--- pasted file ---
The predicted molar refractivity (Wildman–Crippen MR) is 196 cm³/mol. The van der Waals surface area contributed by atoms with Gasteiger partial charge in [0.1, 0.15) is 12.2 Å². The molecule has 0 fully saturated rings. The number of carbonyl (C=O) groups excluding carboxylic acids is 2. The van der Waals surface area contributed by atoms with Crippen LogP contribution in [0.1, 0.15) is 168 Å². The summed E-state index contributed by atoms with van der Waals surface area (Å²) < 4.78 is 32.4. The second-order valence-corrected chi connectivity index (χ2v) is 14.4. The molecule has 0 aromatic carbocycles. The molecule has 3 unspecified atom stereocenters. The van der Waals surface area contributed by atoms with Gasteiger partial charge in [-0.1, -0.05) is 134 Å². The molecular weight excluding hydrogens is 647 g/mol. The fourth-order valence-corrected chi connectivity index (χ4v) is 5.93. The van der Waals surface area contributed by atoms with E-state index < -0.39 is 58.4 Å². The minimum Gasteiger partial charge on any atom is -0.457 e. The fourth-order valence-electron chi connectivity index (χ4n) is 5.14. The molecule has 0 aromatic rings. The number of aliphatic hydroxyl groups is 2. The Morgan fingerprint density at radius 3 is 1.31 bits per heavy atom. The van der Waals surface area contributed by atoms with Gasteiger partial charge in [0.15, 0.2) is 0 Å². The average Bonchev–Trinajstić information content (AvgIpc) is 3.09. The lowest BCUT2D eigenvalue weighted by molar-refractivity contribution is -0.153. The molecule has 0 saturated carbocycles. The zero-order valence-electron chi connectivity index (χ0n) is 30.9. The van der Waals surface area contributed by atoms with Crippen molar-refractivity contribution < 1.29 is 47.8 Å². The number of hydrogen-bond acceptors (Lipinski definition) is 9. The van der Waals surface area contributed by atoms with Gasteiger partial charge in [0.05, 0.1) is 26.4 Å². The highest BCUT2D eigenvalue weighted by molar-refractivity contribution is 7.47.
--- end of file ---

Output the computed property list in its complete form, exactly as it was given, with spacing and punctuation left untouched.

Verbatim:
The predicted molar refractivity (Wildman–Crippen MR) is 196 cm³/mol. The van der Waals surface area contributed by atoms with Gasteiger partial charge in [0.1, 0.15) is 12.2 Å². The molecule has 0 fully saturated rings. The number of carbonyl (C=O) groups excluding carboxylic acids is 2. The van der Waals surface area contributed by atoms with Crippen LogP contribution in [0.1, 0.15) is 168 Å². The summed E-state index contributed by atoms with van der Waals surface area (Å²) < 4.78 is 32.4. The second-order valence-corrected chi connectivity index (χ2v) is 14.4. The molecule has 0 aromatic carbocycles. The molecule has 3 unspecified atom stereocenters. The van der Waals surface area contributed by atoms with Gasteiger partial charge in [-0.1, -0.05) is 134 Å². The molecular weight excluding hydrogens is 647 g/mol. The fourth-order valence-corrected chi connectivity index (χ4v) is 5.93. The van der Waals surface area contributed by atoms with E-state index < -0.39 is 58.4 Å². The minimum Gasteiger partial charge on any atom is -0.457 e. The fourth-order valence-electron chi connectivity index (χ4n) is 5.14. The molecule has 0 aromatic rings. The number of aliphatic hydroxyl groups is 2. The Morgan fingerprint density at radius 3 is 1.31 bits per heavy atom. The van der Waals surface area contributed by atoms with Gasteiger partial charge in [0.15, 0.2) is 0 Å². The average Bonchev–Trinajstić information content (AvgIpc) is 3.09. The lowest BCUT2D eigenvalue weighted by molar-refractivity contribution is -0.153. The molecule has 0 saturated carbocycles. The zero-order valence-electron chi connectivity index (χ0n) is 30.9. The van der Waals surface area contributed by atoms with Crippen molar-refractivity contribution < 1.29 is 47.8 Å². The number of hydrogen-bond acceptors (Lipinski definition) is 9. The van der Waals surface area contributed by atoms with Gasteiger partial charge in [0.05, 0.1) is 26.4 Å². The highest BCUT2D eigenvalue weighted by molar-refractivity contribution is 7.47.